Friday, December 16, 2005

Deep Friday Thoughts

A while back, I made up two rules motorcyclists have to remember. They were as follows:

1. Never trust a blind idiot driving a cage.
2. Everyone driving a cage is a blind idiot.

I'm sure someone elsewhere has expressed a similar sentiment, but I'm the first person to post it on The Great Motorcycle Pizza Tour. Anyways, it was an off-hand joke I made after some guy decided that the laws of physics didn't apply to him and that he could occupy the same space as another object at the same time (that object being me).

I've been thinking about it some more lately, and I think my rules go a little deeper than the surface meaning. Cagers tend to be blind idiots, in more than one sense. These are the people who don't see motorcyclists because they aren't expecting to see anything out of the ordinary. These are the people who don't want to see motorcyclists. And these people are in the majority.

Obviously, I don't think that driving the cage is what makes people blind idiots. In fact, I happen to be friends with several cagers. My parents are cagers. Hell, Coop is a cager (granted, it's an especially cool cage.).

Since the cage isn't what turns people into blind idiots, I can only assume that majority of people, even outside of their cars, are blind idiots. Given my daily interactions in the cube farm I work in (more cages), that seems to be an accurate assessment of the world. I mean, there are people out there (and in my office) who enjoy listening to elevator music.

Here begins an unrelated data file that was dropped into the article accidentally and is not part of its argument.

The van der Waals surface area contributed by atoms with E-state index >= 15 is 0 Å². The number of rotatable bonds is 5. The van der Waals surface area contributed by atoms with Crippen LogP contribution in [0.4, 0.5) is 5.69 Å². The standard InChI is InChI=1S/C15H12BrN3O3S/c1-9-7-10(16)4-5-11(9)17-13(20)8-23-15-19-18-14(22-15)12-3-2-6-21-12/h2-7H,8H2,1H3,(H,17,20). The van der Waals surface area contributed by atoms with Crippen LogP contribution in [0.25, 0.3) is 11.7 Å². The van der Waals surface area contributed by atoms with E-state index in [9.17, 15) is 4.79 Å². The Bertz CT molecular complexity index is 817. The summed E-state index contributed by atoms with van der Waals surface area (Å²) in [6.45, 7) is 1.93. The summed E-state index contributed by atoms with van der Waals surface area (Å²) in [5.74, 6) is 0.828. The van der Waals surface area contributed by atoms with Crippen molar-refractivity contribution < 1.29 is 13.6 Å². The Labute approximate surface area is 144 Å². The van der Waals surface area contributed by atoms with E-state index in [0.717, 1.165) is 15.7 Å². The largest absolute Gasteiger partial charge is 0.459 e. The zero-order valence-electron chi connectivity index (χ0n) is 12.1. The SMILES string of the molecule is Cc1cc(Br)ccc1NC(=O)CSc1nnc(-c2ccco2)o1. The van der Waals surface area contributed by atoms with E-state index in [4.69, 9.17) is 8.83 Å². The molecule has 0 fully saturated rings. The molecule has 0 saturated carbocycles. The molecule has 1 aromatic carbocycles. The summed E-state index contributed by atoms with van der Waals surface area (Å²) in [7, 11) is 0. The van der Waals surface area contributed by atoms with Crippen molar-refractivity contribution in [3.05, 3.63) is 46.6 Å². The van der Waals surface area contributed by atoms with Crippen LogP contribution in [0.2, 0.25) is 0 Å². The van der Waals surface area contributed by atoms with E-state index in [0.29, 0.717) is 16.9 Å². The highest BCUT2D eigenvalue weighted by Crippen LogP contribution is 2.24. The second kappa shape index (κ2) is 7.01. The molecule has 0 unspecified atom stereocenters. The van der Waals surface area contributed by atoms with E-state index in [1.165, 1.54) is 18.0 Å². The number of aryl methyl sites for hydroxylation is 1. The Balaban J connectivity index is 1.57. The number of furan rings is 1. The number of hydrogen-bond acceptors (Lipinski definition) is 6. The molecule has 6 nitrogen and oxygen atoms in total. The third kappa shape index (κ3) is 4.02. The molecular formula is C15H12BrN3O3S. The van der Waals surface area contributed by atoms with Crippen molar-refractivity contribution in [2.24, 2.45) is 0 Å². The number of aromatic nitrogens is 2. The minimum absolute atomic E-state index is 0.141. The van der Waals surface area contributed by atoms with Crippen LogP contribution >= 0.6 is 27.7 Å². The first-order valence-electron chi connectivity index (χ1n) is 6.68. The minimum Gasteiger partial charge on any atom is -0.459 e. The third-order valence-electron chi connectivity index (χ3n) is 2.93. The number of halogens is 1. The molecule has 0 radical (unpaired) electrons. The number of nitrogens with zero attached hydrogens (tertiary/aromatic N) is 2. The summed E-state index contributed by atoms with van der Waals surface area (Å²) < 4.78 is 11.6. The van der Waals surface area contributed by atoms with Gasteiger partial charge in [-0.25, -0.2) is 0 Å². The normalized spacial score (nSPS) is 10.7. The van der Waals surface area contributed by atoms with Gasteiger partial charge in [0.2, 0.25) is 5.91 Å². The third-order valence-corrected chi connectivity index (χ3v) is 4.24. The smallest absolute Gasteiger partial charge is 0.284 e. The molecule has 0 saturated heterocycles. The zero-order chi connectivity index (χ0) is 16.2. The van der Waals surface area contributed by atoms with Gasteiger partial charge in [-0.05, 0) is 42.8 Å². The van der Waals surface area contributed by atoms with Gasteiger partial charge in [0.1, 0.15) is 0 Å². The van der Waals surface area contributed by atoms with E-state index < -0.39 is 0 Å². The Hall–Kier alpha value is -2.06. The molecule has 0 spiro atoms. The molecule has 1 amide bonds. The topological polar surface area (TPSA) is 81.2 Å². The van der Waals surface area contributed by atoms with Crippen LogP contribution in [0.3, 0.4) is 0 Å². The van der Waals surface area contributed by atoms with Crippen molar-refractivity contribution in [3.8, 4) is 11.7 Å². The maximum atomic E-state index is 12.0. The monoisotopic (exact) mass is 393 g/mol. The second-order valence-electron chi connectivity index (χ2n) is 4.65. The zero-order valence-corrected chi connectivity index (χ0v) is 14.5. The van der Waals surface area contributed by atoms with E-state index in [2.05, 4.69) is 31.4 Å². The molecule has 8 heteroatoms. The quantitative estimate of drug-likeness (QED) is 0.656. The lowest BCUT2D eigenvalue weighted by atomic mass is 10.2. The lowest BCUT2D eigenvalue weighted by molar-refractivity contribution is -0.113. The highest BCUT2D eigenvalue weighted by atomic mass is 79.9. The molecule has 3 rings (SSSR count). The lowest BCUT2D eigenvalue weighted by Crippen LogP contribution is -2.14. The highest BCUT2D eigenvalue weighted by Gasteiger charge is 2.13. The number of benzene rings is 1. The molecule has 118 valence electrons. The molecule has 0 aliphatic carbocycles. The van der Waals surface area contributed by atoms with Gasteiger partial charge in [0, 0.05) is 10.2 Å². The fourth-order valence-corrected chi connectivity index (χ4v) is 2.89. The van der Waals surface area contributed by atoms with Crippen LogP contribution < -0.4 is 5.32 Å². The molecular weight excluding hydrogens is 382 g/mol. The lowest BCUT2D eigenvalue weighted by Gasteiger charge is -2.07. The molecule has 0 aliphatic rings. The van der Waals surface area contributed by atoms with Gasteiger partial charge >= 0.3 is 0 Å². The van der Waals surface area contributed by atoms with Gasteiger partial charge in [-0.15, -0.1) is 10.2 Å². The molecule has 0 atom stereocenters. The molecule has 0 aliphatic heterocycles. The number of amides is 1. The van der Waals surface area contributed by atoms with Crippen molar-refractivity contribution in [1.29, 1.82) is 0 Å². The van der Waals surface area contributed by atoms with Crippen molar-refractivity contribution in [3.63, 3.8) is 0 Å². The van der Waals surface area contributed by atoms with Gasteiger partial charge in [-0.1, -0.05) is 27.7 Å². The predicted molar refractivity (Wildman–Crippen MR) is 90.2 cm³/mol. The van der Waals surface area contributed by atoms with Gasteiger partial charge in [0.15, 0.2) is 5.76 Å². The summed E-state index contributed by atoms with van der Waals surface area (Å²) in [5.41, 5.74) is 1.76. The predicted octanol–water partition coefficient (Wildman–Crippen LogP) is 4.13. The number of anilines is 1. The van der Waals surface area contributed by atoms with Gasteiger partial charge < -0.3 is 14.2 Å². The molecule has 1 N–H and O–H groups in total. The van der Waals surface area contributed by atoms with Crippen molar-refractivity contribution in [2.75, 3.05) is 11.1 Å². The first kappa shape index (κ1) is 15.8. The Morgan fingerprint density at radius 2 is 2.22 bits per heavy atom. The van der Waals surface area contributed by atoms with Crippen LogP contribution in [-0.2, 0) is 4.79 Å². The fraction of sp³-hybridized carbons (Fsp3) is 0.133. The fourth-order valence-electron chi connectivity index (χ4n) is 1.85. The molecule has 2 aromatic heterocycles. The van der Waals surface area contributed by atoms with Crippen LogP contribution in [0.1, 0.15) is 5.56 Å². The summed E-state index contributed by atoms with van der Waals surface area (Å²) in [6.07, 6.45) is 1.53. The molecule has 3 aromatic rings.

Personally, I prefer to avoid idiots and I especially want to avoid working to make some other idiot rich. Of course, until I can get my own company up and running (I'm working on it, ok? Product development is more work than you'd think.) I'm going to have to earn an income somehow.

I've been thinking about going back to school, possibly for some kind of Electrical Engineering degree. It's a tough call, because on the one hand it sounds interesting and I can get my mad scientist, gigantic death robot kicks while getting college credit. On the other hand, I'm worried I'll just end up in another retarded office, doing stupid work for people I really don't like.

Of course, I'll have significant electrical engineering knowledge, which would might make getting my own company going( "Giant Death Robots R Us") slightly easier.

I could also get a little blacksmith shop going in my garage and keep plugging away at it until I'm good enough at it that I can sell my work ("Giant Doomy Gates R Us"). I'll definitely avoid spending the majority of my day in a soulless office that way, plus I'll be one of the happiest men you'll ever meet, on account of getting all my frustrations out on hot steel.

For the last week I've been feeling kind of paralyzed. As that one smart guy said "A journey of 1000 miles begins with a single step." And as Bugs Bunny said "watch out, that first step is a doozy."

The question for this weekend is, what the hell do I do?


Surly said...

Your'e not alone, dude. I've been wondering what I should be doing for a long time. Find my bliss? (so to speak), make a ton of money?, make cool shit that the majority of the population has no idea what it even is?
Good luck, I'm pullin for ya.

Paul said...

I worked for Volkswagen, and I can agree with you, cagers are dangerous. Even though I worked for an automobile company, I drove a motorcycle. 18 years of riding, many years daily, thousands and thousands of miles a year. Never crashed, never had the bike down, but had to watch the cagers constantly. About a year and a half ago, while I was in a pickup truck going 15 miles an hour, I got rear-ended by a cager going 85, swerving through traffic. He's fine. My father lost his leg above the knee, and I snapped my back. We're both confined to wheelchairs, both still recovering. I always felt safer on a bike, more control, more attention needed, more skill. It seems anyone with $35 who can push a gas pedal down can get a licence. Keep up the good work. I really enjoy your blog.